Courts examine keyword advertising as trademark infringement

Google’s parent company, Alphabet Inc, has a market cap of close to $1.5 trillion, and it generates a substantial portion of its revenue from advertising on its various platforms and services, primarily Google. As part of the search engine’s advertising service, clients choose keywords that trigger the display of their ads when searched for by users. While the service’s policy does not allow advertisers to make unauthorised use of third-party trademarks in the title and text of their ads (brand owners may request that these are taken down by Google), the use of marks as keywords is not subject to restriction by Google in the territory of India. However, recent judgments from the Indian courts have shone a spotlight on the question of whether unauthorised use of trademarks as keywords constitutes infringement.

Case law

The judgments came down to two questions:

  • whether making reference to a registered trademark on the Google Ads programme amounts to use of a mark; and
  • if yes, whether such use amounts to infringement.

In DRS Logistics (P) Ltd & Anr v Google India Pvt Ltd & Ors (CS(COMM) 01/2017), the High Court of Delhi examined whether use of a registered trademark as a keyword would amount to infringement and/or passing off at an interim stage. It was held that using a registered trademark as a keyword ― even if not violating Google’s policies in India ― confuses end users as to the origin of goods and services. The court also held that the keyword (along with the overall effect of the advertisement including the title, text and URL) needs to be investigated on the basis of the facts and circumstances of each case. The court opined that use of a registered trademark (belonging to a third party) as a keyword (usage of which is not privy/visible to the end-user) would constitute use under the Trademarks Act 1999. Such use would cause a diversion of traffic from the website of the brand owner to that of the advertiser, amounting to passing off the goods and services of the advertiser as those of the trademark owner.

However, no findings on whether such use would amount to infringement emerged; the court merely directed Google to review each case individually, restricting or allowing the use of the keyword in question. The order (21 April 2022) has been appealed before the Division Bench of the High Court of Delhi.

Turning to the second issue, in a subsequent order (27 April 2022) issued in MakeMyTrip India Pvt Ltd v Booking.com BV & Ors (CS(COMM) 268/2022), a single judge of the High Court of Delhi, once again at the interim stage, held that use of a registered trademark as a keyword through Google Ads classifies as infringement. The judge found that use of a registered trademark, even if it is in a manner not visible to consumers, was an attempt to divert business from a brand owner’s website to the website of an infringer, and amounted to taking “unfair advantage of the registered mark”. Further, the court also noted that such an action amounted to passing off under common law, stating that, “the concept of ‘deceit’ which forms the fulcrum of an action for passing off is clearly present in cases such as this one”. Here, too, an appeal has been filed by Booking.com and Google challenging the findings of the single judge, which is pending adjudication.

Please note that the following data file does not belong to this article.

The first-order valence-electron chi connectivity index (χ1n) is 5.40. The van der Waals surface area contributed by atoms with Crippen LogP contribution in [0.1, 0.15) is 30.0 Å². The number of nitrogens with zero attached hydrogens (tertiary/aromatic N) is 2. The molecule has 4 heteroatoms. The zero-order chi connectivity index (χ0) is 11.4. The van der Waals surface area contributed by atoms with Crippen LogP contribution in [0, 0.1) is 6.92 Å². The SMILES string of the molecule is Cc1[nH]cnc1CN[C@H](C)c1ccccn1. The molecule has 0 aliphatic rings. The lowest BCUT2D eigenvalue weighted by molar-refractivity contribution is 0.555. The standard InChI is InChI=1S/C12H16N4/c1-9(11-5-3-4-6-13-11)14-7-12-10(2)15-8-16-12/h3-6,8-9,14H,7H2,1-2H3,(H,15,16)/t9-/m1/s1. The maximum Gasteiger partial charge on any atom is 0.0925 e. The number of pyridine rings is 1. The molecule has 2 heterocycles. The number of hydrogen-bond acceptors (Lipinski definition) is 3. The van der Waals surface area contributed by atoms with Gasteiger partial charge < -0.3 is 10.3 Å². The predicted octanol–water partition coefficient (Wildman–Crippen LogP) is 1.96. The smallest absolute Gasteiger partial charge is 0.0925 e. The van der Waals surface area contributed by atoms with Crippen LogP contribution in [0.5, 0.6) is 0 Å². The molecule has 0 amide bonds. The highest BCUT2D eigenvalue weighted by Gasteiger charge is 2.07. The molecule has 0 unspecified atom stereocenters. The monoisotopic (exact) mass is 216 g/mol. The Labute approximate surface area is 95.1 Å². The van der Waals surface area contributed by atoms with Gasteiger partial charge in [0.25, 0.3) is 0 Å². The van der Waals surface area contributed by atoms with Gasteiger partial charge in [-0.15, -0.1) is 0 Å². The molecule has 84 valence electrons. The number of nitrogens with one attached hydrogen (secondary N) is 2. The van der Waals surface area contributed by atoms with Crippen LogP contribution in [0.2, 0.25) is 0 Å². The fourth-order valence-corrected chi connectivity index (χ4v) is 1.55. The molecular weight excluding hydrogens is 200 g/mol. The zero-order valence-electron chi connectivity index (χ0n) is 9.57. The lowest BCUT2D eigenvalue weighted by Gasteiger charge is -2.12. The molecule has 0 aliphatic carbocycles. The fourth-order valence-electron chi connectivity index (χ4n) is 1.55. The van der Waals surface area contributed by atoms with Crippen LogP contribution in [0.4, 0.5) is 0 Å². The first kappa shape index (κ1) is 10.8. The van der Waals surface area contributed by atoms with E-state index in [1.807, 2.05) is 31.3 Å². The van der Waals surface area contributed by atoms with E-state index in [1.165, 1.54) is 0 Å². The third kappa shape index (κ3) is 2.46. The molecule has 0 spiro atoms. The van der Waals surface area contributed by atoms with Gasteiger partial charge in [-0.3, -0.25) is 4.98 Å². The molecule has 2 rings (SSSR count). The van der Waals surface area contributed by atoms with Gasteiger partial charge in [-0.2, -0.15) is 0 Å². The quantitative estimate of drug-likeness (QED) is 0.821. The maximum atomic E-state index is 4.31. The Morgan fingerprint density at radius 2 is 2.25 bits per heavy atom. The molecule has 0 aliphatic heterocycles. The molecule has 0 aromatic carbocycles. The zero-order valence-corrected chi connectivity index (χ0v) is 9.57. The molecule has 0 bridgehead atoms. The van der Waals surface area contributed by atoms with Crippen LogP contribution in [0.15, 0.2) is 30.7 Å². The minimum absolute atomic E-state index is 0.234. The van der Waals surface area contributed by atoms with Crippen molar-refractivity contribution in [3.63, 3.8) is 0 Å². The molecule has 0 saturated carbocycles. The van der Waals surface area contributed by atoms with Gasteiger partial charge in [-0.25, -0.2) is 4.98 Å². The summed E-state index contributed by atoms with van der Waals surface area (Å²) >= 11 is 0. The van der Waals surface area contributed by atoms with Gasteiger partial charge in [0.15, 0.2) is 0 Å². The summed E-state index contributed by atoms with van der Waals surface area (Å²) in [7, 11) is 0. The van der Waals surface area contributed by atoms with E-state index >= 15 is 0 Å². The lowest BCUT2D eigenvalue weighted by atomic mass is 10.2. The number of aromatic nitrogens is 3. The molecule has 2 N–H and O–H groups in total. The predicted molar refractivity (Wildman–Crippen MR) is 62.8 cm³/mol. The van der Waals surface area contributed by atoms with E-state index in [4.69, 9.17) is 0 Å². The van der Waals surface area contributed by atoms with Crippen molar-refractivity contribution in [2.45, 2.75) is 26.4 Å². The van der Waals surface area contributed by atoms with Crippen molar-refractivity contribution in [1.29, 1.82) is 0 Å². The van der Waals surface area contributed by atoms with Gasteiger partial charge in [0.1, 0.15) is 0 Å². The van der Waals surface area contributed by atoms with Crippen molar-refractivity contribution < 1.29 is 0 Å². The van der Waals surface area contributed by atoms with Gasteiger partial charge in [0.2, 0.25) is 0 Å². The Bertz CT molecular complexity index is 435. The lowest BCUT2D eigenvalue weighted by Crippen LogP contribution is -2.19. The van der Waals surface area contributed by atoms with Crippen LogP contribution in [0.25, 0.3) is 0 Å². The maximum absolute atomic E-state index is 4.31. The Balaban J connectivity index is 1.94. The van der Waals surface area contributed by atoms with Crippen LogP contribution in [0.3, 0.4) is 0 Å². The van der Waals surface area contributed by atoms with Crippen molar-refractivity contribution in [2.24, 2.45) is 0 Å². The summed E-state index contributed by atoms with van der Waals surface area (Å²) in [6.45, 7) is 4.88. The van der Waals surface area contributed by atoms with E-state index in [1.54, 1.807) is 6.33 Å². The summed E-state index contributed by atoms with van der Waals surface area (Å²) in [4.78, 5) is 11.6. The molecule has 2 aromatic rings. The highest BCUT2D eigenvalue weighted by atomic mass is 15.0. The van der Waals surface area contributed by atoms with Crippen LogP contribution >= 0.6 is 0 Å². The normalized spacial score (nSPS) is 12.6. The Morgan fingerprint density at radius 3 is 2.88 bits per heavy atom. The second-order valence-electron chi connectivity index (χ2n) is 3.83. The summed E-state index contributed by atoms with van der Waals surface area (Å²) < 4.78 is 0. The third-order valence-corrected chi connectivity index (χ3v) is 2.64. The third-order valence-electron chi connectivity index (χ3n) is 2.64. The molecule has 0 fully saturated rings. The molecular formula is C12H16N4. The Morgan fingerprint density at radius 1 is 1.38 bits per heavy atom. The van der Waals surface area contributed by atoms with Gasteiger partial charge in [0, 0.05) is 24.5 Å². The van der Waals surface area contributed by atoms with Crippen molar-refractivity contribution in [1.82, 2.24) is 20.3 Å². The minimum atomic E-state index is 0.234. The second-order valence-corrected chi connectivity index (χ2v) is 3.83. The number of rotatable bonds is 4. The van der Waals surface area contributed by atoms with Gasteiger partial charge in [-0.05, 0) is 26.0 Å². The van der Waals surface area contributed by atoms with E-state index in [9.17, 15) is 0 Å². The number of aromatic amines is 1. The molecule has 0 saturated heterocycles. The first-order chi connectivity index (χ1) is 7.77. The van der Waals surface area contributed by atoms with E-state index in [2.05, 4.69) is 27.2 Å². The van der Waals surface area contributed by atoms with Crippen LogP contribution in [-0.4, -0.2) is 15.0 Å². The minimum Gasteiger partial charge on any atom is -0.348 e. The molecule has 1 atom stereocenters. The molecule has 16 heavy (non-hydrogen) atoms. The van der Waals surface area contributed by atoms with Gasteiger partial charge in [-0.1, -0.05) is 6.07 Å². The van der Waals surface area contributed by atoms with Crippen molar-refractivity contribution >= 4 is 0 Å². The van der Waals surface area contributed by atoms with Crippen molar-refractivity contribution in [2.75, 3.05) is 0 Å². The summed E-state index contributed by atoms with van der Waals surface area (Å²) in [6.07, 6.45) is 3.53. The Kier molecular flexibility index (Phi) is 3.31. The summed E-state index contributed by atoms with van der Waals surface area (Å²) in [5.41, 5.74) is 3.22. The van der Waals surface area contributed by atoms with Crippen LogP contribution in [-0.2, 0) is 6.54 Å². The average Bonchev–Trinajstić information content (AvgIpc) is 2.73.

Analysis

In adjudicating disputes pertaining to the unauthorised use of a third-party trademark as a keyword for Google Ads, while use of a mark as a keyword has been restrained at an interim stage, to date, no judgment has been passed by the courts subsequent to trial. That said, as borne out by the foregoing, interim injunctions are being granted against third parties in India who are using registered third-party marks as keywords. Further, directions are also being issued to Google to ensure that such marks are not being used as keywords on its Ads service.

Given that in several foreign jurisdictions it has been held that use of a trademark as a keyword does not amount to infringement, several affected parties, including Google, are challenging such orders by filing appeals citing a myriad of defences, including:

  • the fact that the consumer does not experience/directly encounter the third party’s registered trademark on the search result page;
  • citing prevalent accepted industry practice;
  • highlighting that online consumers are a discerning class who do not click and make purchases on the basis of the first link that pops up in the search results; and
  • the role of competition in the realm of online advertising.
     

The majority of cases pertaining to keyword advertising are pending before the High Court of Delhi, and in this context, the court has also afforded an opportunity to Google to deliver a presentation to the court elucidating the finer nuances of its advertising service. It bears mention that data on internet traffic and customer survey results on confusion vis-à-vis keyword advertising would also be appropriate for the courts’ consideration. Given the upward trajectory of the online business model in India (and elsewhere), this is an area to track, and it will be interesting to see how Indian courts rule in the days ahead.


This is an insight article whose content has not been commissioned or written by the WTR editorial team, but which has been proofed and edited to run in accordance with the WTR style guide.

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